Mistletoe Winter is a collection of essays on our environment, covering biodiversity, habitat conservation, rewilding and individual species.
Similarly to his companion volume, Cottongrass Summer, author Roy Dennis expresses his alarm at the crisis currently confronting the natural world while balancing this with his sense of optimism about the younger generations and their fight for the crucial changes needed for the future. Drawing from his considerable experience of working in nature conservation, his essays are full of insight and originality, providing inspiration and ideas for everyone who cares about our planet and its species.
Roy Dennis has kindly taken the time to answer a few questions for us below.
Mistletoe Winter and its companion Cottongrass Summer are collections of essays on our environment and the challenges it faces. How did you find the response to your first collection and what motivated you to write this one?
I received such a lovely response to Cottongrass Summer from so many people, and such encouraging reviews, that I wanted to cover a range of other nature topics in a similar way. People remarked that they liked the storytelling way of explaining some of the real issues to do with nature in our ever-changing world and this allowed me to cover some bigger ideas in Mistletoe Winter.
In your essay ‘Deep snow, predators and prey’ you noted how the choice of language and terminology may have an impact on the rate at which the general public learns about environmental crises. Could you talk a little bit more about this here?
I was talking about the fact that there is so much excellent science being done on wildlife and ecological issues, but so much is ‘hidden’ to ordinary folk because it is in scientific journals, some of which are not open access, and often written in a formulaic way. We need much better availability of the results written by the scientists involved in plain language, which everyone can understand.
What do you think are the most important and urgent steps that we need to take in the UK to protect our wildlife and endangered species, such as the lapwing?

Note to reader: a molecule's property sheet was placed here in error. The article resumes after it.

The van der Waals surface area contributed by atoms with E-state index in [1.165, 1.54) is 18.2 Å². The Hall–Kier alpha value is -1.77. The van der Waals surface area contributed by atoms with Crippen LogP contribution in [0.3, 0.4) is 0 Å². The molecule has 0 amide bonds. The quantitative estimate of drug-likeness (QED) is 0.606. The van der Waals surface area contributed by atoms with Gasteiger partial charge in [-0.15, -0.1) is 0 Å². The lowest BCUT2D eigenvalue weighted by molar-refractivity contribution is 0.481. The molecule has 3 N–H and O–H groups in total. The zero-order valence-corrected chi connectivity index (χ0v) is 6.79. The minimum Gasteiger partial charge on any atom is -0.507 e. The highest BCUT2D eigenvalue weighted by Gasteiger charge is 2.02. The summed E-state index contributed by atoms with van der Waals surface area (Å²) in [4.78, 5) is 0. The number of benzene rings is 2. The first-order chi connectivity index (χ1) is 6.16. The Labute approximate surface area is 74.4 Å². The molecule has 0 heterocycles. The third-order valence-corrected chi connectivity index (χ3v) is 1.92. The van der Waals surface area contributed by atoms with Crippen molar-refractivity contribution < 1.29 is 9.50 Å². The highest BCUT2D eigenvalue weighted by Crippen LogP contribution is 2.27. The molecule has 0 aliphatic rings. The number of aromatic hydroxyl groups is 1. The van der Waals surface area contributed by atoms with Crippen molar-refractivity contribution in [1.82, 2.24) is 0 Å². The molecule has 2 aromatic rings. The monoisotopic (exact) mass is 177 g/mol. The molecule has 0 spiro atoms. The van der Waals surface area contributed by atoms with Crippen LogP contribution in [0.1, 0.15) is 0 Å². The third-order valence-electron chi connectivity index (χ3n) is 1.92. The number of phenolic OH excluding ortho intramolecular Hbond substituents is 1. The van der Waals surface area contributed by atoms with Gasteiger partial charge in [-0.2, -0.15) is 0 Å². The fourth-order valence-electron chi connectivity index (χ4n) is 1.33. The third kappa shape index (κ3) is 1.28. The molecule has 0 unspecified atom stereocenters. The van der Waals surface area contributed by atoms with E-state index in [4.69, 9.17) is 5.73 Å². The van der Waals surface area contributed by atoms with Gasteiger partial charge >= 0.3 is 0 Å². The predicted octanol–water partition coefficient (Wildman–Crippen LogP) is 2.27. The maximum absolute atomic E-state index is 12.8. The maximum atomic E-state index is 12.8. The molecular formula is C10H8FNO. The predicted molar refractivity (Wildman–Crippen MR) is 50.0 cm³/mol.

The most important step is to raise ecological recovery to much higher levels. I would compare it to the major recognition of timber shortages at the end of the First World War, which created the Forestry Commission; and the shortage of food in the Second World War, which created a much enhanced Agriculture Department. In the present crises, we need greatly expanded Nature Recovery government departments with really substantial budgets to restore nature. I’d recommended that 50% of our land and seas is principally for ecological restoration, and budgets need to be in line with the £45 billion we spend on military defence.
You mention young people’s role and engagement in the fight against climate change, as well as your own childhood experiences with nature. How do you think we can best encourage environmental awareness in young people?
I think young people are often fully aware of the climate and biodiversity crises – in fact, more so than their parents. The important step forward is for older people to recognise their worries and do something about it – urgently – for it’s the young that will have to suffer the consequences of our inaction.
Mistletoe Winter will be your second book published in 2021, following the
brilliant Restoring the Wild, published earlier this year. Do you have plans for any further books or other exciting projects?
Yes, I have a couple of interesting book ideas I’m mulling over, and we have wildlife projects we wish to carry out – but I’m a great believer in working up ideas quietly without fanfare and then getting on with them.